Fundy Trail Memories: Exploring New Brunswick’s Famous Coastal Route
Whether you're walking, hiking or biking, New Brunswick's legendary Fundy Trail Parkway offers magnificent tides, breathtaking coastline and endless adventure.
Welcome to the Fundy Trail Parkway
My husband Larry and I recently took a long-overdue road trip to Canada’s East Coast. One of the highlights was spending a sunny spring day at the Fundy Trail Parkway overlooking the Bay of Fundy, less than an hour’s drive east of Saint John, New Brunswick.
We stopped first at the picturesque village of St. Martins, close to the Fundy Trail Parkway’s main entrance, where we were charmed by the sight of two covered bridges, lighthouses, craft shops and seafood restaurants, as well as a sweeping stretch of beach (above). When we first arrived at midday, the tide had risen and ocean waters lapped at the shoreline and crept into the craggy openings of giant sea caves. This was our first glimpse into the Bay of Fundy’s tides, which are the highest in the world. I could visualize the Mi’kmaq legend that describes the tides as a whale’s thrashing tail sloshing the waves around. During our return hours later at low tide, we could walk along the cobbled ocean floor directly into the caves that seemed to dwarf us. It was strange to see fishing boats that had previously been bobbing at the wharf, now resting in the mud.
Will you walk, hike or bike the Fundy Trail?
Hugging the Fundy escarpment on the Bay of Fundy, the Fundy Trail Parkway is actually a 2,559-hectare linear park and ecosystem that is part of two UNESCO designated sites, Stonehammer UNESCO Global Geopark (the first in North America) and the Fundy Biosphere Reserve. (Here’s every UNESCO world heritage site across Canada.)
We drove along a winding, 19-kilometre parkway with spectacular views of endless blue waters and jagged cliffs that plunged as much as 157 metres. We saw amazing rock formations with a geological history dating back 450 million years.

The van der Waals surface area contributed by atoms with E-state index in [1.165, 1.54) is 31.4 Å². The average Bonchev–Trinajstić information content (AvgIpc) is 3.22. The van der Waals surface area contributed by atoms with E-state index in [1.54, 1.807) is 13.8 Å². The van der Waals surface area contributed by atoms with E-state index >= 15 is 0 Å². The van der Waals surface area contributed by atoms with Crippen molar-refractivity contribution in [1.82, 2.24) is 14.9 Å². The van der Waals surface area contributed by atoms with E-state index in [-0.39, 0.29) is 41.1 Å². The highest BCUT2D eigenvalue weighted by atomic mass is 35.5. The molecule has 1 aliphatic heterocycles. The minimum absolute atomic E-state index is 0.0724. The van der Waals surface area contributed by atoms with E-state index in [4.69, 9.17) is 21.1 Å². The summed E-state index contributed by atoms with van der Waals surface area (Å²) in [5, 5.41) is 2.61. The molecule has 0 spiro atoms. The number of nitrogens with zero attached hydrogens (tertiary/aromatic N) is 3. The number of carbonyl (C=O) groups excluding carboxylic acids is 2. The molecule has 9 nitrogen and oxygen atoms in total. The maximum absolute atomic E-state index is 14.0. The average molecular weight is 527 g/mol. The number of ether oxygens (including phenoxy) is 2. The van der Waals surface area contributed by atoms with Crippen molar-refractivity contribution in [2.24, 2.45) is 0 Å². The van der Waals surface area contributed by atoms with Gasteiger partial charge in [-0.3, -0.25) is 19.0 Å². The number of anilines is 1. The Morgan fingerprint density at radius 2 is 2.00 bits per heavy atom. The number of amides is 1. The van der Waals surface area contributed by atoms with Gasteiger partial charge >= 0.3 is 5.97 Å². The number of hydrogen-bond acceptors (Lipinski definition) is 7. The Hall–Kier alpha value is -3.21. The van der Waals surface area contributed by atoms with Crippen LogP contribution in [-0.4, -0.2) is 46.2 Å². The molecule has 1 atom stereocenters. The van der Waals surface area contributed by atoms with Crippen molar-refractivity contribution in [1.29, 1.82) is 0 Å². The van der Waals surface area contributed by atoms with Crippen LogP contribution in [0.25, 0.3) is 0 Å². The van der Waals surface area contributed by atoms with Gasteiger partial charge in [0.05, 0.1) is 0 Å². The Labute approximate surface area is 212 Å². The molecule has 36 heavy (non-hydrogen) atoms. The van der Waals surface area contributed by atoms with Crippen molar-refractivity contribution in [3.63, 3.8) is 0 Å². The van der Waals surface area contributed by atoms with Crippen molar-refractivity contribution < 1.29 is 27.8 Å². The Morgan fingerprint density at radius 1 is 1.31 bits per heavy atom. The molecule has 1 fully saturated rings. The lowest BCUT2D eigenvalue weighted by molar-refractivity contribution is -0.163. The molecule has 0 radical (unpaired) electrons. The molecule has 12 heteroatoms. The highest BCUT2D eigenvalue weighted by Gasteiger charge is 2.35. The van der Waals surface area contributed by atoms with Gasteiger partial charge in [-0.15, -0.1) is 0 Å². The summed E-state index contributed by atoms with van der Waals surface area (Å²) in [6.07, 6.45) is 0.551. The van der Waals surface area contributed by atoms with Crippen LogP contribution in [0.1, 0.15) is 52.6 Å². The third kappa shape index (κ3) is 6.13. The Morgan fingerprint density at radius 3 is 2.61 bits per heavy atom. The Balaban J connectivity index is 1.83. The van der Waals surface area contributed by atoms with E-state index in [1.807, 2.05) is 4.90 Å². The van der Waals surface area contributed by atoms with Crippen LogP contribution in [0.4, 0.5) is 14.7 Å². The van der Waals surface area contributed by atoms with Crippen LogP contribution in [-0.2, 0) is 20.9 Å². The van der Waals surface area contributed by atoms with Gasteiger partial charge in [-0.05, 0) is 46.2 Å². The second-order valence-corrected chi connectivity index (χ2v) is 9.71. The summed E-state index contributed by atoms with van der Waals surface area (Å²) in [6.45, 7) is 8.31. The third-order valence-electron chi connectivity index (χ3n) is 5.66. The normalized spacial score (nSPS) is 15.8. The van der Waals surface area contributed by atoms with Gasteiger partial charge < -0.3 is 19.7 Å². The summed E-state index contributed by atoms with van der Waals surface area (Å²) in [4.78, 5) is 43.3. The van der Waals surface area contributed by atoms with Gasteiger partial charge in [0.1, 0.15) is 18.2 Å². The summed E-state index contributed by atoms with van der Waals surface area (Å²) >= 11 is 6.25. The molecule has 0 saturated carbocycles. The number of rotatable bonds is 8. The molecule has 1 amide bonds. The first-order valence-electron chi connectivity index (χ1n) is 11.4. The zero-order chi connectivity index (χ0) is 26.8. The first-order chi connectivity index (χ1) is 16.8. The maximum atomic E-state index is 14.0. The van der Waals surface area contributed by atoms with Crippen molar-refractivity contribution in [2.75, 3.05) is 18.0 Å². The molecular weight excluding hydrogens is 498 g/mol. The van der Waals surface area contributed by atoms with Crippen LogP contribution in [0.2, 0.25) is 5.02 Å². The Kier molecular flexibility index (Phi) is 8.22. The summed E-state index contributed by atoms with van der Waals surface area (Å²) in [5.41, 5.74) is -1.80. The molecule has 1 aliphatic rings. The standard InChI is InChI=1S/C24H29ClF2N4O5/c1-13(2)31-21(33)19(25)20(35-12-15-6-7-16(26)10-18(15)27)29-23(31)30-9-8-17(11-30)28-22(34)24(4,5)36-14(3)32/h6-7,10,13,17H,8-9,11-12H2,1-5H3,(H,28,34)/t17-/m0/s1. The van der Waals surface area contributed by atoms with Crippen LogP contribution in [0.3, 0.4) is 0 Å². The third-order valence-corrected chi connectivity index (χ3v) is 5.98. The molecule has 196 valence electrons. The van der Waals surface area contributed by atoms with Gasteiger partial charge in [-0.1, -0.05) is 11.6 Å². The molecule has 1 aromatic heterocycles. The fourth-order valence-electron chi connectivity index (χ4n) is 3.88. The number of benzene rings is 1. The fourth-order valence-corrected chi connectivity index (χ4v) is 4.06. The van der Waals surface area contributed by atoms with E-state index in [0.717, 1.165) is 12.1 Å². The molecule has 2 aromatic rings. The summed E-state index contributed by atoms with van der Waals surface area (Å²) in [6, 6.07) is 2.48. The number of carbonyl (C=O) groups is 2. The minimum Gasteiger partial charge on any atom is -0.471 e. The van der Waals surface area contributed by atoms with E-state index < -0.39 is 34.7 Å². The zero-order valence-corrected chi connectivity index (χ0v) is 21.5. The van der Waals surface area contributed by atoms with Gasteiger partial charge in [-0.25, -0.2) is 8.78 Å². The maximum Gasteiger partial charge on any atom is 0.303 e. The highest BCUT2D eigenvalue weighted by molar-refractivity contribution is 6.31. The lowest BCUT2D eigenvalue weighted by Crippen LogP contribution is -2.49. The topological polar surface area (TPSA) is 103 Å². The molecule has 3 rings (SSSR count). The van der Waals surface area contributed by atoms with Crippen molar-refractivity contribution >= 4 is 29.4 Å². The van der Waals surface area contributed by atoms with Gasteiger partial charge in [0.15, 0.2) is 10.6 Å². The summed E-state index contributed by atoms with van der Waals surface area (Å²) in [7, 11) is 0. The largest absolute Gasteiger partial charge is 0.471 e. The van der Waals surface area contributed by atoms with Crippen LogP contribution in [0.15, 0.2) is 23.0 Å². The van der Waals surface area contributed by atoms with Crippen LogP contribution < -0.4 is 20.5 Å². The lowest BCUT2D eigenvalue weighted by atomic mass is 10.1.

You can walk, hike, or bike a 10-kilometre multi-use section of the coastal trail, or even do overnight wilderness treks, but we only had one day. We chose to park at marked, scenic lookouts and take short hikes, described as “footpaths” in the handy map and guide provided with the under $10 adult-entrance fee—truly a bargain!
My camera started clicking as we made our way along each pretty footpath with their aptly named destinations—Fox Rock, Flower Pot Rock and the Sea Captain’s Burial Grounds—and it didn’t stop all day. We climbed down a cable ladder to a platform at the base of Fuller Falls, which dropped 15 metres. Red sandstone rocks, green foliage, white spray—click!
My favourite hike had to be crossing an 84-metre suspension bridge over the Big Salmon River lookout (above), which gave a different perspective on the river below, where lumber-carrying ships once headed out with the tides to faraway shores.
Most awe-inspiring were the many different lookouts along the route. Nothing is more dramatic and distinctively Canadian that the varying canvases of cliffs, rocks and trees silhouetted against wavy shores and sparkling seas. The Hairpin Turn lookout lived up to its name.
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Bidding adieu to the Fundy Trail
Dotting the Fundy Trail Parkway coastline are secluded beaches, each with their own character, ranging from sandy to rocky and changing with the tides. Yet another lookout showcased the 2.5-kilometre panoramic Long Beach (above)—my eyes were drawn to the symmetry of the azure horizon.
Every province that I’ve been lucky enough to visit has its special place that lingers in your heart. New Brunswick’s Fundy Trail was mine. Before leaving I sipped a cup of warm, seafood chowder from a restaurant in St. Martins—a perfect ending to a sublime day. (Here are 10 more iconic Canadian dishes—and the best places to find them.)
Traveller’s tip: The legendary Bay of Fundy tides are best explored at the Hopewell Rocks, where you can walk around the famous “flowerpot rocks” at low tide, then watch them slowly disappear. You can also bike along the Fundy Trail, camp at Fundy National Park, or rappel down craggy cliffs at Cape Enrage.
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